Hungary's economy lost momentum in the Q3 as government measures to curb a budget deficit sapped consumer spending while the state cut investment.
The economy grew 3.2% from the same period last year, slowing from 3.8% in the previous quarter, the Budapest-based statistics office said today. That is the slowest pace since the first quarter of 2005 and compares with a 3.4% median estimate of 11 economists in a Bloomberg survey.
Prime Minister Ferenc Gyurcsány has raised taxes and cut subsidies to meet European Union demands that he bring down the deficit, deterring investors and crimping household spending. Consumer confidence has declined and the government severed spending on projects such as highway construction. „This is the part of the austerity measures that the government has direct control over,” said Gyula Tóth, an economist at UniCredit MIB in Vienna, before the report.
„There are serious delays in government projects, especially road-building. The slowdown for consumer demand is apparent.” Hungary's economic growth, the slowest in eastern Europe, is set to lose more speed. The government estimates this year's rate will be 2.2%, the slowest in a decade, followed by 2.6% growth in 2008.
Consumer confidence dropped to minus 52 in December, the lowest since the index was introduced in 1996, market research company GKI said. The pace of expansion lags behind other nations that joined the EU in 2004 and this year. Slovakia's economy grew 9.8% in the Q3, Czech GDP rose 5.8%, the same rate as Poland's.
Of the bloc's newest members, the Romanian economy grew 8.3% and Bulgaria's expanded 6.7%. Gyurcsány started cutting the deficit in the face of threats that the EU would cut off aid. Monetary Affairs Commissioner Joaquin Almunia in October issued a final warning to the government to comply with the bloc's fiscal regulations.
While the EU endorsed Hungary's deficit-cutting plan, its executive arm warned that slower-than-forecast economic growth after next year may hurt the program. „The budgetary outcomes could be worse than targeted,” the European Commission, the EU's Brussels-based executive body, said in a ruling on February 7. „Lower-than-projected GDP growth in the outer years could lead to a higher deficit.”
The budget deficit, which has exceeded the government's target every year since 2001, also forced Gyurcsány to abandon a plan to adopt the euro in 2010. The government now says it will slash the shortfall to near EU limits by 2009, which would allow for switching currencies two years later. Government measures are also affecting companies, with the corporate income tax having increased by 4 percentage points.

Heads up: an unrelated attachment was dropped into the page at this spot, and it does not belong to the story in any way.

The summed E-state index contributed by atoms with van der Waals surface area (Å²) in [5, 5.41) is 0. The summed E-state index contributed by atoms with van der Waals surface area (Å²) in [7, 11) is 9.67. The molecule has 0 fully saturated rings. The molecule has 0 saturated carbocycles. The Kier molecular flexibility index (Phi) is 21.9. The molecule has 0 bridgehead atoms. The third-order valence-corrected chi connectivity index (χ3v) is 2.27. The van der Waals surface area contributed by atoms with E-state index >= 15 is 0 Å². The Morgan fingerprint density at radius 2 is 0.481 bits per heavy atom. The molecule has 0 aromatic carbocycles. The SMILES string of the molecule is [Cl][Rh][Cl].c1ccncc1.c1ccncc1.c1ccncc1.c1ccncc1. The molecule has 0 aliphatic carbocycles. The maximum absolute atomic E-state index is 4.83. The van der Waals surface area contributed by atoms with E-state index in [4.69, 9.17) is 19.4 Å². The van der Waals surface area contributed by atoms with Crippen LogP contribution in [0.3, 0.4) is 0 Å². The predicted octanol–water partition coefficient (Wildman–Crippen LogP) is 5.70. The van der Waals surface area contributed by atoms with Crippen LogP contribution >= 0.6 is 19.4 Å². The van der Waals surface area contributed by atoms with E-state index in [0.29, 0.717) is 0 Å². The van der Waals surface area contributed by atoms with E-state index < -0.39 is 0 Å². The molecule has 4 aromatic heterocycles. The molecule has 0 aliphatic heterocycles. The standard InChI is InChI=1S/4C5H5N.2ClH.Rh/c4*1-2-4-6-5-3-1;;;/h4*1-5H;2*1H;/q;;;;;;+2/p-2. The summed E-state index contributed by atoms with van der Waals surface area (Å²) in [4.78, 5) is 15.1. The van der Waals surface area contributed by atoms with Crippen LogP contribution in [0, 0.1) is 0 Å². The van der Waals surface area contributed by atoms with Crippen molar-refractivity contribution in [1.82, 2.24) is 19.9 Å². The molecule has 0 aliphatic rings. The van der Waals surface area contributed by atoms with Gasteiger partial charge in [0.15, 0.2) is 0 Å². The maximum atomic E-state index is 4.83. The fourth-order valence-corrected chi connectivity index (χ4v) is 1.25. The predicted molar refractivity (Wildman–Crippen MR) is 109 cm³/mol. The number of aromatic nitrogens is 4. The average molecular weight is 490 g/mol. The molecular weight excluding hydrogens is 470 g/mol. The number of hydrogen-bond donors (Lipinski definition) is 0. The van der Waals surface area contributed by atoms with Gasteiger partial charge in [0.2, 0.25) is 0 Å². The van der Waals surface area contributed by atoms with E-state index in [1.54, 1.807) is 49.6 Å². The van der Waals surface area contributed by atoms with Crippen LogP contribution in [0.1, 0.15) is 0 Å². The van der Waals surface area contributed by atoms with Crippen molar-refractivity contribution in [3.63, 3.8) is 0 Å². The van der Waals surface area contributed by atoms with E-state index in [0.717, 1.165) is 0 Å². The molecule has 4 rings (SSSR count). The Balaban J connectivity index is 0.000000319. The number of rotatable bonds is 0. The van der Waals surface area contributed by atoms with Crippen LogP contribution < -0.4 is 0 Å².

That led to threats from investors such as Volkswagen AG, Europe's biggest carmaker, and Teva Pharmaceutical Industries Ltd., the world's biggest producer of generic drugs, that they will scale back investment. „Domestic demand is gradually weakening as accelerating inflation is eating up part of household's purchasing power, weighing also on corporate investments,” said Radomir Jac, an economist at PPF Asset Management in Prague.
Teva may halt a €77 million investment plan, while Gedeon Richter Nyrt, Hungary's largest drugmaker, will scale back spending by Ft 10 billion, the country's pharmaceutical industry association said on January 31. Hungary has benefited from an influx of more than €50 billion of foreign direct investment since the collapse of communism 17 years ago.
The country now relies on exports from the local units of foreign companies and local manufacturers such as drugmaker Richter and plastics manufacturer Borsodchem Nyrt to drive economic growth. Their output helped keep growth rates above the EU average while consumer demand fell. „What's really positive is net exports,” said Tóth at UniCredit.
„Industrial output figures were spectacular and healthy European growth helps keep demand for these products.” Industrial growth was an average 11.8% higher in the Q4 than in the same period last year, accelerating from 10.9% in the third. The December pace, at 14%, was the fastest in almost six years. (Bloomberg)